Using this feature, you can both run and step, including hitting breakpoints
and watchpoints. You can also view the contents of recorded memory, registers, and
variables at any point in your application's execution. Debugging backwards, can cut
down the time it takes to find a bug from hours to minutes since you do not have to
recreate the same steps that caused a crash, which can be difficult in the case of
For errors as simple as an uninitialized or out-of-range array index, or application
crashes caused by null pointers, the application rewind feature can prove extremely
useful, especially since a crash might not even occur in the same source file as the
one with the bug.
NoteApplication Rewind is only supported in DS-5 Professional Edition and DS-5
Application rewind versus conventional debugging techniques
Trace is an extremely effective tool for debugging system issues as it can record a complete
picture of execution and is non-intrusive. Bare-metal or kernel debugging uses trace
for this purpose by recording instructions that are executed on a processor over a
period of time.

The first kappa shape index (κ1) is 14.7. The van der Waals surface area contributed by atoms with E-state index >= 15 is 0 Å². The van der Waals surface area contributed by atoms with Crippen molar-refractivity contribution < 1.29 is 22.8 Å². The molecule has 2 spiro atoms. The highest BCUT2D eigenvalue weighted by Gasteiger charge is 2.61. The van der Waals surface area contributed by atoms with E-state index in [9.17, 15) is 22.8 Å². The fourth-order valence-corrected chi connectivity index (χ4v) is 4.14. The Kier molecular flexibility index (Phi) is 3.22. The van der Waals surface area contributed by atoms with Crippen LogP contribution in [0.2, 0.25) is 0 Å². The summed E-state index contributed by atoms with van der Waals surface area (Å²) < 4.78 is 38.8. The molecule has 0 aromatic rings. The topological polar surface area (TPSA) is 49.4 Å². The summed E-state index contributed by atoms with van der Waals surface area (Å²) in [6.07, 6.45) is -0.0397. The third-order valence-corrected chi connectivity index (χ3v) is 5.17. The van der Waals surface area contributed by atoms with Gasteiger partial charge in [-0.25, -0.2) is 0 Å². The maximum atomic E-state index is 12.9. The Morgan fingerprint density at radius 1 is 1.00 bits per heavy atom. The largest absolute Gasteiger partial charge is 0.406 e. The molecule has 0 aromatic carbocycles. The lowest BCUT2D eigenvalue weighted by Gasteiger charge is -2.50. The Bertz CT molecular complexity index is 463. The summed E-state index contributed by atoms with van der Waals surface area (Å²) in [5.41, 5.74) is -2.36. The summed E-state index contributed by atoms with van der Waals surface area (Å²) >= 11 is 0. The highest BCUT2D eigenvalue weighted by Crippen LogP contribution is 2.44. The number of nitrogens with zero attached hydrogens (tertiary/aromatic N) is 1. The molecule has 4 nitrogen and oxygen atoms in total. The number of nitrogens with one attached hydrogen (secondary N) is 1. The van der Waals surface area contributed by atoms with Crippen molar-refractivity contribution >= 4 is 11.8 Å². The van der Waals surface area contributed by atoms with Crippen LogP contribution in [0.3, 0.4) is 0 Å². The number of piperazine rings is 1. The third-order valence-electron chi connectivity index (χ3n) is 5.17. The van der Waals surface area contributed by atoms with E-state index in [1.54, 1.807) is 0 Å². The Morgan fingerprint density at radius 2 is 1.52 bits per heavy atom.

However, from the debugger's view, it is not practical to use trace on Linux
- In production systems, trace might not be exposed, so cannot be accessed.
- It can be time-consuming to track an application that migrates between
- On a multicore SoC, a trace buffer can fill rapidly, limiting the amount of
time available for recording program execution. Also, in situations where a bug
occurs long before the application crash, the trace buffer might not be large
enough to capture the full event.
printf debugging techniques present a different set of challenges. It
is difficult to know how often you need to stage
and the statement might have a "probe-effect" on your code. Also, rebuilding an
application every time an annotation is added can be time-consuming.
For these reasons, when debugging user-space applications over TCP/IP or USB, a
different approach is required.
How does application rewind work?
Application rewind debug sessions are launched from the debug configurations
panel and can be either controlled from the graphical debugger or the command line
Application rewind works in a similar way to standard debugging of Linux
applications using a TCP/IP or USB connection, though instead of using
gdbserver, it uses a custom debug agent. This custom
debug agent records a copy-on-write snapshot of the application being debugged,
along with non-deterministic inputs. This allows the debugger to reconstruct a
complete picture of program execution.
NoteDebugging your application using application rewind results in
increased memory consumption on your target and might slow down your application. The
exact impact is dependent on the behavior of your application. Applications that perform
large amounts of I/O are likely to experience increased memory consumption during the
Once a bug is recorded, replay is deterministic, with exactly the same behavior
observed with each rewind and play.